The entire chorus comes together to close the concert with "Three Spanish Ballades," by contemporary American composer Eugene Butler.

(01-79 / 3 April 2001 / VCD)

Students schedule recitals

GREEN BAY -- Pianist Gerrit Roessler will present his junior recital at 7:30 p.m. Saturday, May 5 in University Theater at the University of Wisconsin-Green Bay, 2420 Nicolet Dr. An exchange student from Unna, Germany, Roessler studies classical piano with Namji Kim and jazz studies with Christine Salerno, both at UW-Green Bay.

He performs with Jazz Ensemble I, Jazz Combo, Concert Choir, Hand Drumming Ensemble and Vocal Jazz Ensemble and was in the pit orchestra for the musical, Company. He was among those selected to perform in an Honors Recital earlier this year.

* * * * *

GREEN BAY -- Kami Nordgaard will present a senior recital in voice at 7:30 p.m. Sunday, April 22 in Fort Howard Hall of the Weidner Center at the University of Wisconsin-Green Bay. A student of Prof. John Plier, she is completing her degree in applied music. The accompanist will be Ellen Hanchek.

Nordgaard will perform works by Samual Barber, Gabriel FaurŽ, Hugo Wolf and Jules Massenet.

In 2000, Nordgaard was selected to compete in the Antonin Dvorak International Voice Competition in the Czech Republic. At UW-Green Bay, she has performed with Concert Choir and Vocal Ensemble.

* * * * *

GREEN BAY - Bryan J. Setzer and Brian D. Dainsberg, will share a junior recital in classical guitar at 2 p.m. Sunday, April 22 in Fort Howard Hall of the Weidner Center at the University of Wisconsin-Green Bay, 2420 Nicolet Dr.

Both students are applied music majors and both study guitar with Dan Weaver.

Setzer will perform works by Tarrega, Villa-Lobos, Lauro, Clapton and Johim. He has performed with Concert Choir, Guitar Ensemble, New Music Ensemble and Jazz Combo.

Dainsberg has performed with Concert Choir and Guitar Ensemble. He will present works by Sor, Ponce, Crespo and Coste.

(01-77,78 / 3 April 2001 / VCD)

'St. John Passion' will be broadcast on WPR

GREEN BAY -- The performance of Johann Sebastian Bach's "St. John Passion" presented on March 25 by the combined choruses of the University of Wisconsin-Green Bay and St. Norbert College will be broadcast at noon on Easter Sunday, April 15 on the News and Classical Music network stations of Wisconsin Public Radio.

The two-hour work originally was performed in the Weidner Center at UW-Green Bay. William Witwer of the UW-Green Bay faculty directed 120 voices of the Concert Choirs from both institutions, St. Norbert's Chamber Choir and Women's Chorus and UW-Green Bay's Vocal Ensemble, along with eight soloists and a 20-member orchestra.

The work, believed to have been performed first in 1724, tells the passion story from Jesus's arrest to his burial. Bach drew much of the text from Martin Luther's German translation of the Bible, from poetry of the time, and from

(01-76 / 3 April 2001 / VCD)

hymns. The concert celebrated the 250th anniversary of Bach's death.

Family Violence Center to benefit from Bachelor Auction

GREEN BAY - The University of Wisconsin-Green Bay Student Government Association will hold its fourth annual Bachelor Auction to benefit the Family Violence Center of Green Bay at 8 p.m. Wednesday, April 11 in the Phoenix Room of the University Union on the campus at 2420 Nicolet Dr.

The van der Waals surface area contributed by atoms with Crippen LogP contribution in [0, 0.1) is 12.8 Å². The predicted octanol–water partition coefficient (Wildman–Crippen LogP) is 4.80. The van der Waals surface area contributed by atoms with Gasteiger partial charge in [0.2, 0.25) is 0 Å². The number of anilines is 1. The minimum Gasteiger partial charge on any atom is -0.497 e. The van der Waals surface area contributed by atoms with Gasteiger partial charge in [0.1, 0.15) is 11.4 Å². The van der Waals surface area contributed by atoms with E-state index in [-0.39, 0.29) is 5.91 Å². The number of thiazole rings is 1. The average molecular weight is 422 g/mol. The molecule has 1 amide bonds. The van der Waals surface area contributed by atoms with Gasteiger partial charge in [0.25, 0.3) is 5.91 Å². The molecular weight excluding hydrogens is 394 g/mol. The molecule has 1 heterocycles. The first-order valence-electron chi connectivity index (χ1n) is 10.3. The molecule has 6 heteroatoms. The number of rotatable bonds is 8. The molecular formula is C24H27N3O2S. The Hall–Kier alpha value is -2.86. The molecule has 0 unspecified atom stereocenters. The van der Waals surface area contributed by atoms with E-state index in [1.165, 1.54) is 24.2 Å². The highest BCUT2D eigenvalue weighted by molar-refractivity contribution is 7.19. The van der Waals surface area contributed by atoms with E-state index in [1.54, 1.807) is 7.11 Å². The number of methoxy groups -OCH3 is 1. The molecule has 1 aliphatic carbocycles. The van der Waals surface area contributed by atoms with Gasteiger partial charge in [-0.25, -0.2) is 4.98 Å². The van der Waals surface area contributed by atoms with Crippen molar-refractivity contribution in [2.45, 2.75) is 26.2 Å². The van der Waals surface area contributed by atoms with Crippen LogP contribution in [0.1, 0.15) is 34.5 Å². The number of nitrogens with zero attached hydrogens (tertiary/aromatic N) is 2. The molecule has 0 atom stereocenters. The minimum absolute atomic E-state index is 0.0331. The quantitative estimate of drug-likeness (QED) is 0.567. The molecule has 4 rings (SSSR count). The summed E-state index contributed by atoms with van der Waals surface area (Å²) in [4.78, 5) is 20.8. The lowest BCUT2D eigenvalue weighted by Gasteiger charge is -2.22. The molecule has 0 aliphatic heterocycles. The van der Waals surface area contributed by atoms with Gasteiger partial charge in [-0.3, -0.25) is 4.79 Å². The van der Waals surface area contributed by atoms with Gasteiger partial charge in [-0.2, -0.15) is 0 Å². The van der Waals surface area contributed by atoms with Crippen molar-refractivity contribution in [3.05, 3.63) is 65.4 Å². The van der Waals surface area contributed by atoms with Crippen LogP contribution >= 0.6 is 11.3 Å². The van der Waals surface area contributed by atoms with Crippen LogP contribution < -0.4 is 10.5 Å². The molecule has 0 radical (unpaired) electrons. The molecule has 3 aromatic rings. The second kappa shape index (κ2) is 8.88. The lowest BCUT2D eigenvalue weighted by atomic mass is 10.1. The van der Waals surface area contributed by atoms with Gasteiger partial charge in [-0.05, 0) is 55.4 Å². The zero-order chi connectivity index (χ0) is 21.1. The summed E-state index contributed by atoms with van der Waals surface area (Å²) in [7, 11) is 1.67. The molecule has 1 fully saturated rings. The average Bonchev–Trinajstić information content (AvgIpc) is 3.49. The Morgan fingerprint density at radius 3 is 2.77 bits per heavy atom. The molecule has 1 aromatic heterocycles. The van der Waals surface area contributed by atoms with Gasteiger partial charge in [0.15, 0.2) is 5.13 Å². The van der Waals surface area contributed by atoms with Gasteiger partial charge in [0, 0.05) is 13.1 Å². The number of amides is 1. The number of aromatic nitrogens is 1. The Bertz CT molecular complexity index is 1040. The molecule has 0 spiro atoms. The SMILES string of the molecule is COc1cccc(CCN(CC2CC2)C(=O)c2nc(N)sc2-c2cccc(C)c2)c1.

"We support the Family Violence Center because of the good it does for the community of Green Bay," said Student Government Association President Kurt Kober. "The partnership between UW-Green Bay and the Family Violence Center also creates an understanding on our campus that domestic violence does occur and that there are resources available for those who need them."

Eight bachelors will be auctioned. In previous years, the average bid has been $50 but bids have reached as high as $300. The high bidders receive gift certificates donated from local businesses to take the bachelors on dates. Last year's auction, with more than 250 in attendance, raised nearly $900.

Radio personality Jaime Laurence of 95.9 KISS FM will host the event. Admission into the Bachelor Auction is $1 or free with a non-perishable food item.

Fore more information call Angie Kluth at (920) 465-2287.

(01-75 / 4 April 2001 / SB)

UW-Green Bay advocates to testify before Joint Finance in Peshtigo

GREEN BAY - Students, faculty and community supporters of the University of Wisconsin-Green Bay plan to be in Peshtigo Thursday (April 5) to testify before the Legislature's Joint Finance Committee in support of the institution's Learning Experience Initiative.

The influential budget-writing committee is holding public hearings around the state as it deliberates the proposed 2001-03 spending plan for the state of Wisconsin. Thursday's hearing is scheduled for 10 a.m. to 5 p.m. in the gymnasium of Peshtigo Middle/High School, 380 Green St., Peshtigo.

The Joint Finance Committee is chaired by Rep. John Gard, R-Peshtigo. The committee is holding eight public hearings. Thursday's session has been preceded by forums in Superior, Eau Claire, La Crosse and Marshfield, and will be followed by forums later this month in Kenosha, Madison and Milwaukee.

Advocates for UW-Green Bay are expected to suggest that Joint Finance and the full Legislature consider additional support for the UW System's "Economic Stimulus Package" should funds be available. That would include new funds for the UW-Green Bay Learning Experience Initiative and plans to lower the student-faculty ratio, enhance retention and generate an additional 175 graduates from every freshman class.

UW-Green Bay Student Government President Kurt Kober said he expects more than a dozen students to travel to Peshtigo in a show of support for the Green Bay initiative. Among those planning to testify are Kober, Chancellor Mark Perkins, faculty governance chairman Prof. Jeff Entwistle, and community leaders Bob Bush, chairman emeritus of Schreiber Foods Inc., and Thomas Olson, president and CEO of U.S. Paper Mills.

(01-74 / 3 April 2001 / CS)